pastorjohnb

Thoughts and musings on faith and our mighty God!


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Faith Over Fear, Trust Over Anger

Reading: Job 1:1

Verse 1: “Job… was blameless and upright; he feared God and shunned evil.”

Photo credit: Humble Lamb

Today we begin a brief tour through the book of Job. Over these next four weeks the lectionary touches on four sections of Job, inviting us into his story. As we will see, Job’s story is our story too. We all experience hardship, the testing or questioning of our faith, the realization of God’s power and might, and restoration and contentment through our relationship with the Almighty. Job is not an easy read – yet it invites us into a deeper faith in our loving, covenant God.

The prologue I opening section begins with these words: “Job… was blameless and upright; he feared God and shunned evil.” Job was a person that we all want to be. As followers of Jesus Christ we all want to be blameless and we all want to live an upright life. As we consider these desires we must also acknowledge the reality of failing to always be these things. Job feared God – had a holy reverence for the Lord – and he shunned evil. Job worshipped God and did his best to avoid the evils of this world. We spend time each week worshipping God and we avoid those places and people that can lead to evil taking root and giving birth to sin in our lives. In these ways and others that we will find as we progress through these readings, we will come to see Job as an example of faith.

Job was also blessed – ten children, thousands of animals, many servants. He was watchful over his children and their behavior. In the remainder of chapter one Job faces his first test of faith. God allows Satan, the accuser, to test Job’s faith by affecting everything but Job’s life. All the animals are carried off or burned and then all of his children die in a violent wind. Job worships God, acknowledging God as the giver and taker and as the one worthy of his praise. He chooses not to blame God. Job chooses faith over fear, trust over anger. May we so grow in our faith that we can do the same when hardship and suffering visit our lives.

Prayer: Lord God, build up my faith day by day, establishing a firm foundation to stand upon when the trials and difficulties arise. Lead me to lean into you when I find myself in the valleys. Amen.


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Stand Firm with…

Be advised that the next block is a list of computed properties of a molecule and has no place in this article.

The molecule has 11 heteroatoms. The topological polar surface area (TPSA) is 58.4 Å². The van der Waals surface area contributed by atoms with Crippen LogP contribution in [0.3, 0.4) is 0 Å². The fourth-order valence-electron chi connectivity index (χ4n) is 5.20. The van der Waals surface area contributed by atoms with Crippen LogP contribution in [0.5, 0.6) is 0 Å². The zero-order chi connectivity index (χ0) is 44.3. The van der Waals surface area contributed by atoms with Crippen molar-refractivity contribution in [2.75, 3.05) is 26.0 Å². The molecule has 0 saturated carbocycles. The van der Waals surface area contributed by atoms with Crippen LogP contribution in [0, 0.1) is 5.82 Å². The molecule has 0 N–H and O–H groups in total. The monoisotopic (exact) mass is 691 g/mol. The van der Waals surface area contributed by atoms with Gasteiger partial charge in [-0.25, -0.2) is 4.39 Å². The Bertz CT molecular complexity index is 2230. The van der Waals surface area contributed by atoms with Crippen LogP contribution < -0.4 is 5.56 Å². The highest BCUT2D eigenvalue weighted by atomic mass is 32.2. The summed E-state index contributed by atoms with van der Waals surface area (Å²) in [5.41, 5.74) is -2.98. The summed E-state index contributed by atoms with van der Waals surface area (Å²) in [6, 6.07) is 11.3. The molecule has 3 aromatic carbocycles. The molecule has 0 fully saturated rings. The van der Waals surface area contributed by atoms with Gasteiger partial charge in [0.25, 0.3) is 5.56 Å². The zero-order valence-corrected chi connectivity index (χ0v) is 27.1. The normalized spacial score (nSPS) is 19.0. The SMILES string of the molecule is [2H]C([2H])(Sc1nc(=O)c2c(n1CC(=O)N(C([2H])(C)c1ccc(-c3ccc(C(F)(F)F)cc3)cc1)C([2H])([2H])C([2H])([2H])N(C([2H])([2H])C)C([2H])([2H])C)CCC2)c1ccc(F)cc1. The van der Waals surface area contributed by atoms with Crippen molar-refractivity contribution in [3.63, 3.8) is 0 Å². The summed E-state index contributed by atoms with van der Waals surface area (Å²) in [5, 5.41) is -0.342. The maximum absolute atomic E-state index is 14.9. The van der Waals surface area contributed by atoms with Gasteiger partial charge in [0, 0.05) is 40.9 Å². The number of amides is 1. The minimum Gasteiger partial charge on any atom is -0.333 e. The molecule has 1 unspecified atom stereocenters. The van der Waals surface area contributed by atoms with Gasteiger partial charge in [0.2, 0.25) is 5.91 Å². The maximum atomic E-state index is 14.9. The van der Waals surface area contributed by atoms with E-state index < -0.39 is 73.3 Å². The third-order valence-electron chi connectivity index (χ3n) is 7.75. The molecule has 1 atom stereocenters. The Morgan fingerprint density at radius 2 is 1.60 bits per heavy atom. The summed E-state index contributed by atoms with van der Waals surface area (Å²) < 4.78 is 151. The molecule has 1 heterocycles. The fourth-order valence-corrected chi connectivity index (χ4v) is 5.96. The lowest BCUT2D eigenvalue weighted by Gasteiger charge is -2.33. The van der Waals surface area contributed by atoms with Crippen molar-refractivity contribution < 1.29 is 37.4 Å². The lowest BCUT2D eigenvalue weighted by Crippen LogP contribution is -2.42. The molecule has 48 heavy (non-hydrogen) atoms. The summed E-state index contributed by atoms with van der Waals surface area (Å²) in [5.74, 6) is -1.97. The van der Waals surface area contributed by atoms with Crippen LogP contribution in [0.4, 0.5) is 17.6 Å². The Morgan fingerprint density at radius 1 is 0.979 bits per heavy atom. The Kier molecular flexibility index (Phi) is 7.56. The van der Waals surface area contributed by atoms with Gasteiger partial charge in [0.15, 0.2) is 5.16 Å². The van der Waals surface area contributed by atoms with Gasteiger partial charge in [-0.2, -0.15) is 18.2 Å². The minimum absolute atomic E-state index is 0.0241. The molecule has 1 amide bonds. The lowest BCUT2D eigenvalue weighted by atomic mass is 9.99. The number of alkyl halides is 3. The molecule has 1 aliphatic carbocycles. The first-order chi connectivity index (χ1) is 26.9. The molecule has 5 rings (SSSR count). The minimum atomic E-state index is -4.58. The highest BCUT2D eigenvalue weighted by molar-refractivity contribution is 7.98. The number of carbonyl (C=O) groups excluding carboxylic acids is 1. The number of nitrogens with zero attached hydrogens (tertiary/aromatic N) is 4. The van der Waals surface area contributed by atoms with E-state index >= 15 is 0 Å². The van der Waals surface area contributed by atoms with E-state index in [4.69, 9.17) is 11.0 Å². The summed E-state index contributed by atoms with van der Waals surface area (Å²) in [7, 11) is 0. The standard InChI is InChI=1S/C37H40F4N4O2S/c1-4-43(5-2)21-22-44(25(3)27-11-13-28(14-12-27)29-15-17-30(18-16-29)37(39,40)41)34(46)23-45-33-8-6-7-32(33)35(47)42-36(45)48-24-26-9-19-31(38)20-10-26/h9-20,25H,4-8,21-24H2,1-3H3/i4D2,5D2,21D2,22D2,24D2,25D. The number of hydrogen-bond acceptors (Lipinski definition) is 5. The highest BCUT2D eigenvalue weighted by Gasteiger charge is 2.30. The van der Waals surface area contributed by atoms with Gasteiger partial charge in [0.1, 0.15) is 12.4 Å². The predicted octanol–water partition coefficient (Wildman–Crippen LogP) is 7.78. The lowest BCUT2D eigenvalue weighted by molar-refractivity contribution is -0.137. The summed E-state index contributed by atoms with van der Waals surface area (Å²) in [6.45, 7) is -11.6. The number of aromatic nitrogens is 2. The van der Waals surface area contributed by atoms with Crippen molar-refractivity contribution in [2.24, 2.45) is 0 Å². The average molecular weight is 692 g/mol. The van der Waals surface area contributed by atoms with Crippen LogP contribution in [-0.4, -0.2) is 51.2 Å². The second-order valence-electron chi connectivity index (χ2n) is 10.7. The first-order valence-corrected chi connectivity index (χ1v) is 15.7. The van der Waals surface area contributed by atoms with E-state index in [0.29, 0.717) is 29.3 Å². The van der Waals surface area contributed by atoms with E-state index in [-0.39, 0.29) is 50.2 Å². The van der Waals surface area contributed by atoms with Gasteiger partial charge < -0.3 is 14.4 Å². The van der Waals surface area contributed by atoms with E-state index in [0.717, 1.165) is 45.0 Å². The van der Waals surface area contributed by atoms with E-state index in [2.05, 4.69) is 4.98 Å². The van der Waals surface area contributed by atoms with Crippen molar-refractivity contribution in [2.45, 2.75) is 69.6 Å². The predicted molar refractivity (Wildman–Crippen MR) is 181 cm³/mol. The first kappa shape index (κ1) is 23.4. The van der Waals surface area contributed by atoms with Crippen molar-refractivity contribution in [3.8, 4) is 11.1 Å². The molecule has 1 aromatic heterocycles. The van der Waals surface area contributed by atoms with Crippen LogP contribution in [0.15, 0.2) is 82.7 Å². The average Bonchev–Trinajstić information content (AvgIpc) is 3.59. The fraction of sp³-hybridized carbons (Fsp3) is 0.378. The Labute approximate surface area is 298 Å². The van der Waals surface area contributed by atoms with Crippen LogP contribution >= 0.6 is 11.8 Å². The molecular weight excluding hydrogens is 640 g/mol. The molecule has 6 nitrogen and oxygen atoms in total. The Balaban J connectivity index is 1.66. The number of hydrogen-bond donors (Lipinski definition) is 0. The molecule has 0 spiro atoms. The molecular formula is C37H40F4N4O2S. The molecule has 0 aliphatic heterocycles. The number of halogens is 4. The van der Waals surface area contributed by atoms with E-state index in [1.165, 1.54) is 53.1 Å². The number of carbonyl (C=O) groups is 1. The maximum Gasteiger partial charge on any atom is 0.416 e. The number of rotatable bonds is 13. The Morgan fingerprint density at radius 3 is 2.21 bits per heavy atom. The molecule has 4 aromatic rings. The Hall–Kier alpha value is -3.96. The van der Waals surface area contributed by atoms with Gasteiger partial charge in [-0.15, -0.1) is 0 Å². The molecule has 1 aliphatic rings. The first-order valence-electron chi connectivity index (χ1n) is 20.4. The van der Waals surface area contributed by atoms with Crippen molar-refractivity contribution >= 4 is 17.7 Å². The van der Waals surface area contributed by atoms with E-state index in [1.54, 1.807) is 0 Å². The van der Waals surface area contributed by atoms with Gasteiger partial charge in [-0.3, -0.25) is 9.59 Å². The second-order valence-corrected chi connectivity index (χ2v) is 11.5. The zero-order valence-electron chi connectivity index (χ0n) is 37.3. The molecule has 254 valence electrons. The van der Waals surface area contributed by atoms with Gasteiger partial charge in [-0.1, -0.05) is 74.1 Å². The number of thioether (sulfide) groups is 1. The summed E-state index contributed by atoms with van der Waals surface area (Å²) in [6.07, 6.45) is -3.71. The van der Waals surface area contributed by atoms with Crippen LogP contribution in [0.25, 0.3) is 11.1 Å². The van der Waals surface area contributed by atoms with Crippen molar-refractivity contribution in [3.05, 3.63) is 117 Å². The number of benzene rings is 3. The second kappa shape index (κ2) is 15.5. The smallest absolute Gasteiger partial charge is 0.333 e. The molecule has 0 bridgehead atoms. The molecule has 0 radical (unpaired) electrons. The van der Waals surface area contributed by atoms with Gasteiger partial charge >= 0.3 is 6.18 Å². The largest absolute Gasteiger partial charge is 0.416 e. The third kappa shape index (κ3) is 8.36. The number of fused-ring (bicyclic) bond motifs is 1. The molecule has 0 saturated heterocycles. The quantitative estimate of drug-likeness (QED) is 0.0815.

Reading: Ephesians 6: 14-17

Verse 14: “Stand firm with…”

Photo credit: Ivan Stern

In today’s passage Paul details the “armor” of God that we are to wear. Based on the gear that a Roman soldier would wear, these images paint a picture that illustrates how truth, righteousness, peace, faith, salvation, and the word of God protect us as we walk out our faith in the world. With the armor of God in place, we can stand firm in our faith, assured that God is with us in the battle for our souls.

Paul calls us to “stand firm with” the belt of truth. Truth comes from knowing Jesus’ teachings and his example. “Stand firm with” the breastplate of righteousness. Being righteous brings us integrity and honesty in all we do and it guards our relationships with God and with one another. “Stand firm with” the shoes of the gospel of peace. These shoes keep us ready the go share the good news of Jesus Christ, bringing his peace to others. “Stand firm with” the shield of faith. Our faith “extinguishes” all the fiery arrows that Satan flings at us. When Satan’s lies try to bring us down, the Holy Spirit reminds us that we are beloved, worthy, a part of God’s family… “Stand firm with” the helmet of salvation, knowing we are saved and await an inheritance in heaven brings us hope and it also allows us to see the world in a more loving and generous way. Salvation is the foundation of our faith, our promise. “Wearing” this strengthens our daily walk and witness. “Stand firm with” the sword of the Spirit, the holy word of God. The Bible is our guide book, our instruction manual. The word of God contains answers, examples, encouragement, and more. It is the Holy Spirit’s weapon because the Spirit within us reminds us and teaches us about all that we read, study, and meditate upon in the word.

My friends, may we put on the full armor of God, being equipped to withstand the attacks of Satan, being made able to stand firm in our faith. May it be so for you and for me.

Prayer: Lord God, fill my life with your truth and righteousness. Plant the word deep in my soul as you pour into me the good news of Jesus Christ. May the Holy Spirit ever be my shield and my guide, leading me out to bear witness to the love, mercy, and grace of Jesus Christ. In faith, use my witness to lead others towards a saving relationship with Jesus Christ. Amen.


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Standing Firm

Reading: Ephesians 6: 10-13

Verse 11: “Put on the full armor of God so that you can take your stand against the devil’s schemes”.

Photo credit: Nathan Dumloa

In his conclusion of the letter to the churches in and around Ephasus, Paul begins by addressing the forces of evil that assail the believers, the churches, and the world around them. He begins with a word of encouragement: “Finally, be strong in the Lord and in his mighty power”. As Paul prepares to detail the battle, he begins by reminding the believers that relying on God and divine power is the only place to begin the battle. Step two, then, is to “put on the full armor of God”. Heading into battle there are many pieces of equipment that are needed to protect oneself. Could you imagine entering deadly combat with three out of the seven available pieces of equipment? In the spiritual battle for our souls, our churches, and our world, the same idea applies. We need to put on the full armor of God. Tomorrow we will look at all of the armor.